By: Caitland Conley
Every company has heard of employee engagement tactics to keep your workforce plugged in and productive. But in the work world today, your work environment needs to be more than engaging—it needs to empower employees toward their overarching career goals, learn new skills, promote them into greater responsibility and leadership, and encourage positive impact.
Employee empowerment might sound like just another buzzword in the business world, but it’s actually a foundational element that can shape your organizational culture.
Engaged employees aren’t necessarily empowered, and empowered employees aren’t necessarily engaged. It’s a delicate balancing act that requires human resource management to be applied in thoughtful, intelligent ways.
What is Employee Empowerment?
The definition of employee empowerment is simple: it’s the business processes that demonstrate how organizations value their employees. In a previous iteration of work, valuing employees might have looked different than it looks today.
For example, companies having a 401k match, or lunch programs, feels like the bare minimum these days, as this generation of the workforce works more than their predecessors at generally lower or stagnant wages.
Employee empowerment, at its core, is how you treat and value your employees. A manager who acts at a higher level and empowers their team is one who sets up an environment of support and trust.
How to Build an Empowered Organization
An empowered company is one where the workforce understands where the company is headed—its current plans, future ambitions, and where things can be improved. Empowered organizations aren’t afraid of constructive feedback, and they listen when employees raise issues to HR.
In small businesses, empowerment can take a different shape, including clearly set boundaries for work/life balance. It may look like giving projects to new hires, instead of making them “prove themselves” or “ease in” during their first weeks of employment.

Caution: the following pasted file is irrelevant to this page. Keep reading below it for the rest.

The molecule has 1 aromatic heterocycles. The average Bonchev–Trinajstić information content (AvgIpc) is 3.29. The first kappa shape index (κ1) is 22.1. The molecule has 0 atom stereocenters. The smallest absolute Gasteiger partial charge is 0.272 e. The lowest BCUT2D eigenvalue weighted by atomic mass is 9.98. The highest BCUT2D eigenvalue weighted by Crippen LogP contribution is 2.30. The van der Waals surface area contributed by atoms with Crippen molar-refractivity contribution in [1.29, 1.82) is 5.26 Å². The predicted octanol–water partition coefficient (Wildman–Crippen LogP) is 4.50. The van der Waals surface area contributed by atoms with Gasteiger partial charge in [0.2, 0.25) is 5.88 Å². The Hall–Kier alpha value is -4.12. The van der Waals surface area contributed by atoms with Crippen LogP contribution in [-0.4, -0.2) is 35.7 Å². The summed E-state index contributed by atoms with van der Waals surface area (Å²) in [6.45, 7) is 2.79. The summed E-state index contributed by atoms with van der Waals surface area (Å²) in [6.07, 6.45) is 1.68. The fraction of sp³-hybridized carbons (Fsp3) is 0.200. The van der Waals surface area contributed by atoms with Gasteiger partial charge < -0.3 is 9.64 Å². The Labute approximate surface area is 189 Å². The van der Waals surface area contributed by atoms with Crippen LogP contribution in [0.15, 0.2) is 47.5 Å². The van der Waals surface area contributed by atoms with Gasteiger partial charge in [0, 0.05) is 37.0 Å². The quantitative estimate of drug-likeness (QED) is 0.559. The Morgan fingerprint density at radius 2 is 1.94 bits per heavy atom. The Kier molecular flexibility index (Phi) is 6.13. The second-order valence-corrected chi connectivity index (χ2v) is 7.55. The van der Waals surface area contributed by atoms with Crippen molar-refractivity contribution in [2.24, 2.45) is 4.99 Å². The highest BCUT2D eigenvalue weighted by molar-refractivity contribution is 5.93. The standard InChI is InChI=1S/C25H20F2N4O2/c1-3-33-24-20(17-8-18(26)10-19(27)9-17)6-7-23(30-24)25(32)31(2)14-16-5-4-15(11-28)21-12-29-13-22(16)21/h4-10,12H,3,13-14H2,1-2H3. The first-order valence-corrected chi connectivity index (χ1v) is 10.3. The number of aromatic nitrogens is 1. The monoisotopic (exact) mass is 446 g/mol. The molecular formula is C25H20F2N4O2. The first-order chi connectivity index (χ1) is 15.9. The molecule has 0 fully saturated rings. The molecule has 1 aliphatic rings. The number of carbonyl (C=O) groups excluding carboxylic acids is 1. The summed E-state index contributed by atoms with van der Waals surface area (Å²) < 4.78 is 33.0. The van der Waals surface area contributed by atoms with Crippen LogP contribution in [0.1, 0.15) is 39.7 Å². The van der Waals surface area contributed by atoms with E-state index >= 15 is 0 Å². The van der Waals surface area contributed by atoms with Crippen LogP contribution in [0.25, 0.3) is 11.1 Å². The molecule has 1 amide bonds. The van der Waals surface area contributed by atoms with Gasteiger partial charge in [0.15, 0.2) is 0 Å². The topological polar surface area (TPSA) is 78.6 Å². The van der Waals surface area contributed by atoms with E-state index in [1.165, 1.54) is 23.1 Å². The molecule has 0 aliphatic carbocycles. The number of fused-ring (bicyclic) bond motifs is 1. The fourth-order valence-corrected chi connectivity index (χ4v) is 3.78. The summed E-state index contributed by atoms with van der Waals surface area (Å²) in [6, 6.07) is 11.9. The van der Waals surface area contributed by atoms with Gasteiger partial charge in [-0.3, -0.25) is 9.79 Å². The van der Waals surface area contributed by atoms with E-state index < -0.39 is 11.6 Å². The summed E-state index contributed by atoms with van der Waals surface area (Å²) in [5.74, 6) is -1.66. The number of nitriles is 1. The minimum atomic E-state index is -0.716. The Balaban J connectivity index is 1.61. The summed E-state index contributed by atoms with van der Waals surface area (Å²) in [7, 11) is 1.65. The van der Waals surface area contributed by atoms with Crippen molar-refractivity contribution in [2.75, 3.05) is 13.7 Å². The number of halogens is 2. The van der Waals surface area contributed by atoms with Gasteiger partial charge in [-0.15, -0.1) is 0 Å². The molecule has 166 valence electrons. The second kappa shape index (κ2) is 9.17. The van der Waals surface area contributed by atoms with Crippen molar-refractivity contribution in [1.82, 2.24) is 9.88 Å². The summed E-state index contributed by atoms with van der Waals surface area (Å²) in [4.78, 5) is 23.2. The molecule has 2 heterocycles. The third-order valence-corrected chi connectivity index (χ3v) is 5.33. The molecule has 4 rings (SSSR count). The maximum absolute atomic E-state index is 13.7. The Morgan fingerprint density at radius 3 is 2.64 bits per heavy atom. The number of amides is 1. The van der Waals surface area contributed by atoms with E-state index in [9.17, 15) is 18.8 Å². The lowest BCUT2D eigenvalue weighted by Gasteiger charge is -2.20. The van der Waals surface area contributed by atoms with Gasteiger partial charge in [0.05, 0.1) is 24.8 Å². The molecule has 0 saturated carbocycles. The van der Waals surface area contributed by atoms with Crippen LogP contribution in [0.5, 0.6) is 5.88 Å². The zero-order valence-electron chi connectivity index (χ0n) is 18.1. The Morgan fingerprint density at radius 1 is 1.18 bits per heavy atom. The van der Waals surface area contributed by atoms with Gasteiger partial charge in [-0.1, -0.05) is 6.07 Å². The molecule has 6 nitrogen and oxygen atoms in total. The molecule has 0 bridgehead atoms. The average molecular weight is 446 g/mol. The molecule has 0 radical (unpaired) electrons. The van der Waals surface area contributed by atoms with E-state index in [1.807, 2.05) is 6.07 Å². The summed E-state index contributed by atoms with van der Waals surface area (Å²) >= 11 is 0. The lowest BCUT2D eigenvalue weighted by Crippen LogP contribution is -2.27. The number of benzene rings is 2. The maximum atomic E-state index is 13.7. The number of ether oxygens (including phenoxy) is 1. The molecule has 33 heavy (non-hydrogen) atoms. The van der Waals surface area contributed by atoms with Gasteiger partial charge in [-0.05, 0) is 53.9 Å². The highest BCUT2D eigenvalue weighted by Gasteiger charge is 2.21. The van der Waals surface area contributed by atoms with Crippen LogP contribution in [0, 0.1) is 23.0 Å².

At the core, empowered employees know that they will be treated as a human being at work. If that doesn’t occur, or if managers aren’t treating others with respect, you may have a culture problem that needs to pivot immediately.
How Managers Can Empower Staff Members
There’s more to employee empowerment than an occasional wage adjustment based on federal standards. It’s also more than saying “thank you,” though thanking your staff for their contribution is critically important in showing your appreciation of their work.
Managers who empower their team approach work from a human-centered, empathetic framework. Part of that is being available. If your top management is too busy to have regular employee one-on-one meetings, or they are curt when their subordinates ask questions, this is a red flag that they care more about the bottom line than investing in the team.
For example, when a boss is scheduled in back-to-back meetings all day, they will likely not have time for mentorship, effective delegation, and providing feedback. This is a dangerous slope for companies who have rock-star employees who are drowning in work, and front-line employees who aren’t trusted with meaningful tasks.